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The Most Decorated Ship of the Second World War

Ronald W. Graetz: Attack on Wake Island

Aviation Radioman Second Class Ronald W. Graetz joined Torpedo Squadron Six (VT-6) in August 1941, and served with Enterprise Air Group through July 1942. Graetz flew as the radioman/gunner for VT-6's Communications Officer, Ensign Severin Rombach, through the first months of the war, and later flew with Aviation Pilot Harry A. Mueller. In this article, he recalls Enterprise's strike against Wake Island on 24 February 1942, and squadron life in the first months of the war.

An Enterprise CV-6 torpedo bomber over Wake Island, 24 February 1942.

The photo of a TBD over Wake Island brought back many memories.

Firstly, I can't imagine who took the photograph because this was a "high altitude" bombing run. The middle seat in each plane would be occupied by a bombardier, not a Navy Photographer's Mate.

Up to the time of this attack, there was no proven history of the use of airplanes in naval warfare. We members of the Aviation Divisions aboard the aircraft carrier were not fully accepted by the ship's crew as "necessary". We were often referred to as "Airdales"; we were served at a different chow line in the Mess Hall. Thus, on that morning, when we were served breakfast prior to flight quarters, at an hour somewhere around 0400, it came as no surprise that our breakfast consisted of baked beans and an orange. I believe it was two ladles of beans. I never could eat the pulp of an orange without setting my teeth on edge so I just dumped it when I dumped my tray.

There was nothing different about manning the planes and the launch of aircraft that dwells in my memory bank, but the flight from the ship to the island sure stands out. The old TBD had been obsolete since some time before the war. I believe the cruising speed was something like 110 or 115 knots. We were carrying twelve 100-pound bombs under the wings and had to attain the altitude of 12,000 feet before we got to the island. I can't imagine what our actual forward speed was, but, since all planes were to arrive over the target at the same time, the fighters and bombers had to wait for us. I remember looking up at the formations of SBD aircraft over us, flying a big zig-zag pattern to maintain the same forward speed as us. The Grumman fighters were all over the sky, overhead, for the same reason.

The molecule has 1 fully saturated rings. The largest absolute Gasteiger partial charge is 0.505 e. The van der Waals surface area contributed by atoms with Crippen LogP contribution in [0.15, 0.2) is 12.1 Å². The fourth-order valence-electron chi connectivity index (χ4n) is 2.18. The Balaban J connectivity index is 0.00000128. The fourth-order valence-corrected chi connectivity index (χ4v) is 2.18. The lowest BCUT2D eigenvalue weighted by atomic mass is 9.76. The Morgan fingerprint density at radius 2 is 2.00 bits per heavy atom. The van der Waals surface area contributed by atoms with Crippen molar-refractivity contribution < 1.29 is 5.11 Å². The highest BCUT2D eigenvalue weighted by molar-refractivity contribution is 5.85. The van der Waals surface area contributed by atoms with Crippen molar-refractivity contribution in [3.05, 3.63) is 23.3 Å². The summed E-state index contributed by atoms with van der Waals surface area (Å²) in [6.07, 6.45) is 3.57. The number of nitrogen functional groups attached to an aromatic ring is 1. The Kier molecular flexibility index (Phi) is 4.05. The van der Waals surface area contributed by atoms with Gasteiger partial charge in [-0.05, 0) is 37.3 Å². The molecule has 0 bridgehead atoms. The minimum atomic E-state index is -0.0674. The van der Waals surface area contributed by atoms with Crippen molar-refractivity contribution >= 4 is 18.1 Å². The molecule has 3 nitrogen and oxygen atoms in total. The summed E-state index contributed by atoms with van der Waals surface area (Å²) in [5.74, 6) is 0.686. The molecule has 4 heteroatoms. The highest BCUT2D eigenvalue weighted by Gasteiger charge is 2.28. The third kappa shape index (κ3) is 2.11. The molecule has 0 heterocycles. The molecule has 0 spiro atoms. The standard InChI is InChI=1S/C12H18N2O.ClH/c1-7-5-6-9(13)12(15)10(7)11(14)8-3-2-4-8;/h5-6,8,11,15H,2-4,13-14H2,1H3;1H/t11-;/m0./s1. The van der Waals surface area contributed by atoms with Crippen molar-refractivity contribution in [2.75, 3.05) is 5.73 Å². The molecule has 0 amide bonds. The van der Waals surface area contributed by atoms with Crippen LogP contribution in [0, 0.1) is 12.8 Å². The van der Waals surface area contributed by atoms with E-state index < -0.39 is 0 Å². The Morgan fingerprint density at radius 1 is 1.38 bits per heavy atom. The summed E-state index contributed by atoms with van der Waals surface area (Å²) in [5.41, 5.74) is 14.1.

We made our first run over the island at 12,000 feet then turned and climbed about 500 feet for the next run. Each pass we made, we adjusted our altitude by about 500 feet. I had always been under the impression that we made twelve runs and dropped only one bomb each run but have learned in recent years that was not the case. I know the bursts of anti-aircraft fire were close enough - many, many times - to make the plane bounce around like we were in turbulent air.

Down there, on the island, those Japs were shooting at us with our own American guns, for they had not occupied the island for very long before that. One of the batteries down there had twin guns. Every time it fired, I would see two flashes of fire, side by side. At some point during the attack, I realized that someone's bombs had obviously hit the battery because I no longer saw the twin flashes.

Off to what seems the north-east, and way below us, I was fascinated by a biplane off one of our cruisers, flying around in a fairly tight "figure eight" and changing altitude in the process. He was obviously spotting targets for the guns on the ships which were shelling targets down there. The smoke from the anti-aircraft guns was so heavy all around him that I couldn't imagine how he kept from being hit. I would estimate he was somewhere around 3000 feet of altitude just flitting around like a big butterfly, completely ignoring all the smoke.

We never saw an enemy aircraft in the air: we had obviously caught them with all planes on the ground.

As we turned away from the island and started back toward the Enterprise, our bombardier, named McDowell (can't remember his first name), climbed back up from the bombsight position -below the pilot's feet - to the middle seat. Into the intercom, he said, "Boy, the air was sure rough up there this morning!" When Mr. Rombach and I both chimed in and told him that was because of the exploding anti-aircraft shells nearby, he said, "Damn, if I had know that, I would have got out and walked back!" That brought a laugh.

Back aboard ship, many of us aircrewmen were sitting around in the passageway, just outside the Officer's Ready Room. I began to break out in a cold sweat and with the chills. I lay down on the cold steel deck, hoping the cool deck would help but it did not. I felt that I needed to get some food into my stomach but no early chow had been arranged for us: we would eat at noon like everyone else. I went to Mr. Rombach and asked him if there was not an Officer's Pantry in the area where they could get snacks and drinks. He told me there was, so I asked if he would, please, get me something to eat. In no time at all, he was back with a sandwich and that snapped me out of it. From that day, forward, I always kept a box of Snickers candy bars in my locker for such occasions. It was not until about four years later, during a lecture from a Flight Surgeon, at N.A.S Opa-Locka, Florida, during my F6F training, that I learned that this condition is called hypoglycemia. The Snickers bars did the job though. I never had a problem with it the rest of my time in the Navy.

Article courtesy Ronald Graetz, and presented here with his kind permission.

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